Responding to the annual report from the Children’s Court of Queensland, Amnesty International Australia Indigenous Rights Campaigner, Maggie Munn, said:
“This latest report from the Queensland children’s court makes for predictably grim reading. What’s most alarming is that this is just the latest in a long history of such reports with the same statistics of gross overrepresentation of First Nations kids.
“And yet, we see the government in Queensland doubling down on a punitive approach to youth offending.”
In December, the Queensland government announced a 10-point plan which included the construction of two new youth detention centres and an increase in maximum sentences for vehicle theft to 10 years, increasing to 14 if the theft happens at night.
“Building more prisons will simply mean more lives lost to the justice system. When will our governments stop resorting to measures which aren’t effective in reducing rates of crime and recidivism and also trap vulnerable kids in a system they’ll never get out of,” Munn said.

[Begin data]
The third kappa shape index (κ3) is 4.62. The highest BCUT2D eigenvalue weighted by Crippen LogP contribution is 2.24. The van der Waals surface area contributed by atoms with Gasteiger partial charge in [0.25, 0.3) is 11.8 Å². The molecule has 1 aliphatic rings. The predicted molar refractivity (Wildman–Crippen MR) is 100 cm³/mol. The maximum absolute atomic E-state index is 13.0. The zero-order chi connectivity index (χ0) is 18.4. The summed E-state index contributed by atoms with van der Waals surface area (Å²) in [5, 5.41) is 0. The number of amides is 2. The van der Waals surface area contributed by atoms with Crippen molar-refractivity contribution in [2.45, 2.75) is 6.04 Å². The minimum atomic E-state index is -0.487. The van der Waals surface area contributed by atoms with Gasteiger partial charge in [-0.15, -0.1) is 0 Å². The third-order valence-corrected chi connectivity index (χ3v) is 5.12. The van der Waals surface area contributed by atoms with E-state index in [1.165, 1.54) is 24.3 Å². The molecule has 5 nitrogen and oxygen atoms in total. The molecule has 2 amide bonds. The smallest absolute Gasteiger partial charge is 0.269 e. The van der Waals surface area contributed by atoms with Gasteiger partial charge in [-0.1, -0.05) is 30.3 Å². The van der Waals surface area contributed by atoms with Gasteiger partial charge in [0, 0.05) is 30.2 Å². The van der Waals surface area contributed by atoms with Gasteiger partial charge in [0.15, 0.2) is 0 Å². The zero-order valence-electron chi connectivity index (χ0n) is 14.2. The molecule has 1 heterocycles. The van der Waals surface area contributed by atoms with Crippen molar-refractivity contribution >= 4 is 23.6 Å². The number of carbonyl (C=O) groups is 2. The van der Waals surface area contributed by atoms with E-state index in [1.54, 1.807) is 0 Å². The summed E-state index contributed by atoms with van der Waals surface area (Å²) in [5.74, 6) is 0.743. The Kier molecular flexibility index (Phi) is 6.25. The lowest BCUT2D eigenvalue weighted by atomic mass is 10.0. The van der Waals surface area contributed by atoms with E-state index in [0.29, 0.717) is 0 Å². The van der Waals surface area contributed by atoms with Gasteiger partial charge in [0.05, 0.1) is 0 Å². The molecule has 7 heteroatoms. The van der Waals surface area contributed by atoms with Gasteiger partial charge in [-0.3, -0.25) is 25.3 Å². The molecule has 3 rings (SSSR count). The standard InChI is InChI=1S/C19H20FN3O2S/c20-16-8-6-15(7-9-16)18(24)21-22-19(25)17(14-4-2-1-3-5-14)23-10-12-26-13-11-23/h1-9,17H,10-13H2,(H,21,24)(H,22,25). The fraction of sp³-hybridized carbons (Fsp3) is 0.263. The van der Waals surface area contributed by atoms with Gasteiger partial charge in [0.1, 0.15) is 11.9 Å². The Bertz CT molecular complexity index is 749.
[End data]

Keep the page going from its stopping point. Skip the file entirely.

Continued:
“All the research and the experiences of folks who have been incarcerated tells us that when children are incarcerated, it begins a cycle of harm and violence that keeps them trapped in the criminal legal system, very rarely with the support needed to address the underlying causes of their behaviour.
“Australia locks up children as young as 10, taking away childhoods and causing them serious harm at a crucial time of development, when they are being shaped into the adults they will become. Kids do not belong in prisons, they belong in community.
“The best way we can tackle this shameful legacy of colonisation is by raising the age and taking a therapeutic approach to addressing the needs of children. What we’re doing now is failing everyone and most especially little kids who need support.”
All kids have the right to be free, happy and safe – including First Nations kids. It’s time to put an end to the barbaric treatment of our children and overhaul our response to youth crime. Mistreatment of children is never okay. Act now and learn more about our child rights and Indigenous justice campaigns.